The Student Health Center is considering unsubscribing from the ezine it began offering two weeks ago. “When we subscribed,” explained SHC’s administrative official Heather Turett, “we expected some level of professionalism and maturity. What we got was thinly-veiled shame alchemy disguised as medicine.” The “shame alchemy” that concerned Turett was an article called “Choosing Parenteral Nutrition”, which interviewed college students practicing a food-free lifestyle (FFL).
“I don’t have a problem with people choosing to get all or most of their nutrition intravenously,” said Turett, in her critique of the article, “some people simply don’t derive much enjoyment from eating or find that having to sit down and eat interferes with their schedule. Others come from religious traditions that promote a lifestyle of fasting or of very minimal dietary choices. The majority of those promoting FFL say they won’t eat until they have examined all the food options and picked the best options for them. For them, having to switch diets partway through their life would cause them severe emotional disruption, so it makes sense for them to eat only once they feel they’ve found a good selection of foods.”
Turett explained that these could all be good reasons to choose FFL, but that it is not a topic for a health magazine. “Ultimately, FFL boils down to personal preference,” she said, “Food-free advocates often try to cite the health benefits of their lifestyle, saying that it prevents the nutrition imbalances associated with unhealthy eating, as well as reactions to contaminated or allergenic food. But a food-free existence is very hard to maintain if health is the only goal, and the culture of guilt surrounding food that is promoted by the community makes it hard for ‘lapsed’ food-free people to make wise choices. We hear them say things like ‘well, I’m eating food anyway, so I might as well try uncooked pork just to see what it tastes like.’”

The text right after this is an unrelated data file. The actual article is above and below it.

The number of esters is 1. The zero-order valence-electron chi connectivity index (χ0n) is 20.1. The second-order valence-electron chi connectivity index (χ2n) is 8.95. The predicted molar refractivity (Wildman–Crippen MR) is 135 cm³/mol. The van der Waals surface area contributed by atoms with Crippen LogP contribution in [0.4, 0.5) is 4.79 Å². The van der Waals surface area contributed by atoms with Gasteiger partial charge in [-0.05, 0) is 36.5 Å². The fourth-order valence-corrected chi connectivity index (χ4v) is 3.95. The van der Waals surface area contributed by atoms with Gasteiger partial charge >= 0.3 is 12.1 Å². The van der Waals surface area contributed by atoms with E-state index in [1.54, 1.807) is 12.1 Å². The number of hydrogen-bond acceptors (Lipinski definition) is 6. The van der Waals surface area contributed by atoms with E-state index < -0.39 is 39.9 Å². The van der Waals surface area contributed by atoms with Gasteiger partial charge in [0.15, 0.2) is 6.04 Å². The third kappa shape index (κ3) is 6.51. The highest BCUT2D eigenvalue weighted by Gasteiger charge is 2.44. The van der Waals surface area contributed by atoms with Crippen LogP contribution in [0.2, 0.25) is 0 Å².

Turett also took issue with the imbalanced portrayal of FFL in the article. She said that the students partaking it were “cast as heroes” just for making a lifestyle choice, and that those who eat food primarily for the flavor — rather than the nutritive value — were portrayed as shallow. Additionally, only the benefits of FFL were described in the article, casting it in an artificially positive light. She noted that this was not an isolated problem in the ezine. In a later article, which answered questions about E. coli, prevention tips included “safer eating techniques, such as FFL”. Turett countered that this was a smokescreen. “Not eating,” she said, “is, by definition, not a form of eating. If you’re going to tell people how to eat safer, then give them tips on washing vegetables and cooking meat thoroughly. Barring a gastrointestinal illness that prevents nutrient absorption, the decision to switch to FFL should not be made on the basis of health. It would be as silly as telling everyone to stop skydiving or rock climbing or driving because of the risk of death or injury.”
The health center would like to poll the student body before making the final decision about unsubscribing from the ezine. They ask that any students with an opinion for or against the ezine should submit their opinion to email@example.com by the end of February. “We spent money on this subscription,” Turett pointed out, “so if it is promoting junk medicine, we’d rather be spending money somewhere more useful.”